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The same hackers who infiltrated Democratic Party networks, including the Democratic National Committee and the Hillary Clinton presidential campaign, have also targeted Republican organizations and the Donald Trump campaign, Reuters reports.
The hackers infected at least one Trump campaign staffer’s email account with malware last year that sent malicious emails to other members of the staff, but it is not known whether they managed to access campaign computers or stole documents.
Last week security officials revealed that the hackers, whom they believe to be linked to Russia, had breached the private email accounts of more than 100 Democratic officials and groups, including the Democratic Congressional Campaign Committee and the Democratic Governors’ Association, as well as the DNC and members of the Clinton campaign.
Those revelations sparked speculation that the Russian government was attempting to influence the outcome of November’s election, ostensibly by using information acquired through these hacks to damage Clinton and help Trump. The Republican nominee added yet more fuel to that fire when he suggested that the Russians might also try to find the emails deleted from Clinton’s private server.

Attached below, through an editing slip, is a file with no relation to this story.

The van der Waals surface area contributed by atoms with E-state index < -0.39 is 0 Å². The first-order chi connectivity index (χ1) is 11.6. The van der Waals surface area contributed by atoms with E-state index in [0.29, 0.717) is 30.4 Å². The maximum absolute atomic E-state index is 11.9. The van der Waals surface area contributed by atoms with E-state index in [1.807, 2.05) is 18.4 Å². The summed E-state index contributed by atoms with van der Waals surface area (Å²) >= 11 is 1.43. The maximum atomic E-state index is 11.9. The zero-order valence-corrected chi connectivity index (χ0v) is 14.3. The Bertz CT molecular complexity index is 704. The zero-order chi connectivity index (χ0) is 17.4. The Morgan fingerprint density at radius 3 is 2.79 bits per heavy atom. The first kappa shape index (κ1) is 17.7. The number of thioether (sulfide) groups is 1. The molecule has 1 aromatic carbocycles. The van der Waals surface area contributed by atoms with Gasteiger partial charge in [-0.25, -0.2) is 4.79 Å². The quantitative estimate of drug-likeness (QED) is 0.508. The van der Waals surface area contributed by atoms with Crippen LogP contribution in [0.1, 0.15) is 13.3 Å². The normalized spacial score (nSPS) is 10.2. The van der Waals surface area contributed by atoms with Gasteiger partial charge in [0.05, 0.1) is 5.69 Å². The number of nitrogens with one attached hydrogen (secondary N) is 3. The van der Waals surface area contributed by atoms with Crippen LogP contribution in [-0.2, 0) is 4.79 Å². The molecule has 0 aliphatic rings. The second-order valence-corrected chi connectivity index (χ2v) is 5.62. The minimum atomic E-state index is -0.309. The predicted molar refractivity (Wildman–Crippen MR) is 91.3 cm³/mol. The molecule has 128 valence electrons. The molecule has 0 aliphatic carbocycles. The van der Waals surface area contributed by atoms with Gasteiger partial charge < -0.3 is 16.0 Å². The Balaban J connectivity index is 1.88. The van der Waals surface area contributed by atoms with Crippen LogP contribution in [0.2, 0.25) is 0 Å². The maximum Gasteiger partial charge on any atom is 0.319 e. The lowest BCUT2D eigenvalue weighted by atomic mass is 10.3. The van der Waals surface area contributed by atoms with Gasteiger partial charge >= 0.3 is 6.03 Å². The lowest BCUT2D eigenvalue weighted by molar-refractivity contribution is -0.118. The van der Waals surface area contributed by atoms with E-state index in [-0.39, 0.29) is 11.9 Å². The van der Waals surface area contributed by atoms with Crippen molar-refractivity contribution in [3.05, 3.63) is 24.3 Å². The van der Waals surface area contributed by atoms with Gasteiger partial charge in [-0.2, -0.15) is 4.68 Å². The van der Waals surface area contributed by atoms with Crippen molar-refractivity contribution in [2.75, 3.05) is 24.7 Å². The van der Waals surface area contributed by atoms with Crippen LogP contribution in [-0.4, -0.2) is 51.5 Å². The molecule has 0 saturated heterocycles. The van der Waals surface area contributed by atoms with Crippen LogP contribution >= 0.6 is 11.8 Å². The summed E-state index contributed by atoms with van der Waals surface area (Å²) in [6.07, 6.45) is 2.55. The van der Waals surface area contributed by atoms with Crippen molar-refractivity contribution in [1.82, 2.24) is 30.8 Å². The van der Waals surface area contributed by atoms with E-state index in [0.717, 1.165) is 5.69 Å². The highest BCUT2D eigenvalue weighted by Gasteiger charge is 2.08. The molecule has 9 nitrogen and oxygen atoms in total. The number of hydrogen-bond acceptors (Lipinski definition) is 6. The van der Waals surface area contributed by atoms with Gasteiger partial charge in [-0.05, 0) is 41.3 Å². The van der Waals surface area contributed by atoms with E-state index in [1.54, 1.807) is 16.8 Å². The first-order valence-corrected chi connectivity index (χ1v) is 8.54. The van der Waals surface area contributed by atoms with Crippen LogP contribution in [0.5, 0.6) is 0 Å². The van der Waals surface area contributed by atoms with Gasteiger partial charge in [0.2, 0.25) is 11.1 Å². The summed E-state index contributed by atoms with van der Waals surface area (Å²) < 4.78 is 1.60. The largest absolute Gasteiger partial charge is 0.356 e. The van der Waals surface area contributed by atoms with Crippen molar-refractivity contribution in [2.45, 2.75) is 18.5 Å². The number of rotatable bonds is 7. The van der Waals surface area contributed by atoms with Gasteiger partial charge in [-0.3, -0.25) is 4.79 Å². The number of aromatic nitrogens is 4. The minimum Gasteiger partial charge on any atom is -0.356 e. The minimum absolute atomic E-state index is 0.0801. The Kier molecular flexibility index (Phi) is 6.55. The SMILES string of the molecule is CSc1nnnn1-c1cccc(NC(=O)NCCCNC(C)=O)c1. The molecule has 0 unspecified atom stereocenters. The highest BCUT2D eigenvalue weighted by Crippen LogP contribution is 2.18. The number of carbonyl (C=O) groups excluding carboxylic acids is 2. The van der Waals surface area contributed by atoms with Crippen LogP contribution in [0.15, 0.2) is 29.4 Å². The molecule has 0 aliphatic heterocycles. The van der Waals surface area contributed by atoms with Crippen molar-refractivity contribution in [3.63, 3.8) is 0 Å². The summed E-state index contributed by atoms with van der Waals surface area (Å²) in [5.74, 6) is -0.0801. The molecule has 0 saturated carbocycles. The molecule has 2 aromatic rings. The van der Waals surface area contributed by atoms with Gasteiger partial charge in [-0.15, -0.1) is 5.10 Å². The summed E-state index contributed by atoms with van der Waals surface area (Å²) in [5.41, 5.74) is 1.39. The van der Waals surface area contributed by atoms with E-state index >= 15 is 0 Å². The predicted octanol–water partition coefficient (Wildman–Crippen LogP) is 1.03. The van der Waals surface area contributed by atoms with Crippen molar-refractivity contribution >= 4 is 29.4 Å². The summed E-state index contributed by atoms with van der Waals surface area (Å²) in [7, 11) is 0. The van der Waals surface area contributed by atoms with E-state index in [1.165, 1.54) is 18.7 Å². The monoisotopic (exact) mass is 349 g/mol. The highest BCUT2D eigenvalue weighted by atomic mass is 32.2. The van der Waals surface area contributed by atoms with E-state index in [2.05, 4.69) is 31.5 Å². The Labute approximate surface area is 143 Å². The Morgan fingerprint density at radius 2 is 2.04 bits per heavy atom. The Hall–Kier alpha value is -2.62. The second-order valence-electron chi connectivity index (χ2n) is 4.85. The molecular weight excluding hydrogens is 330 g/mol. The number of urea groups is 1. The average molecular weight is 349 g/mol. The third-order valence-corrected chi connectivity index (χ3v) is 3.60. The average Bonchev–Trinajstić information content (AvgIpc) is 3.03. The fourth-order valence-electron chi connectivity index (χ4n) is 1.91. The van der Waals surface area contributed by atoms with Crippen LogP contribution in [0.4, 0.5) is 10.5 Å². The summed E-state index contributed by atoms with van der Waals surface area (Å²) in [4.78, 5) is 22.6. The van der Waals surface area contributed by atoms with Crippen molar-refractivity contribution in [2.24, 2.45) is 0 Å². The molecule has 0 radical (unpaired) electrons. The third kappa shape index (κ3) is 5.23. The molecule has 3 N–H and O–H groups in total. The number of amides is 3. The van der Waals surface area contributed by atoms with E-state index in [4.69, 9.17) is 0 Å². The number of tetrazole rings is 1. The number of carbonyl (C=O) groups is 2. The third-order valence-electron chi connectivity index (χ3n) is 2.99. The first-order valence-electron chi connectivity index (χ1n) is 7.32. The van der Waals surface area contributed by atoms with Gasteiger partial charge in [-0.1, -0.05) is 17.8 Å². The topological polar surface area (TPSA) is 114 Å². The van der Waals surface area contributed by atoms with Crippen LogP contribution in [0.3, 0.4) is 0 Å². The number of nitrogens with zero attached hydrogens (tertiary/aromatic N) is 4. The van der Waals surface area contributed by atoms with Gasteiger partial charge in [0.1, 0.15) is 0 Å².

Wikileaks published 20,000 leaked DNC emails from that alleged hack on its site just days before the Democratic National Convention. Naturally, WikiLeaks founder Julian Assange won’t say how the organization obtained the DNC emails, or if the Russians were involved. But he admitted that the trove was purposely released to coincide with the DNC, and he promised that more leaks are coming.
According to Reuters, the attacks on the Trump campaign and various Republican organizations (which Reuters’ sources did not name) bear similar fingerprints to those that targeted the Democrats, leading officials to preliminarily conclude that they, too, were carried out by Russian intelligence agencies or proxies thereof.
Hackers — again, likely Russian — may recently appear to have compromised servers belonging to the Equation Group, a hacking group long believed to be an offshoot of the National Security Agency.
The targeting of Republican organizations may put an end to the conspiracy theory that Trump is in cahoots with the Kremlin, but doesn’t exactly do much to quell fears that Moscow is meddling in American politics.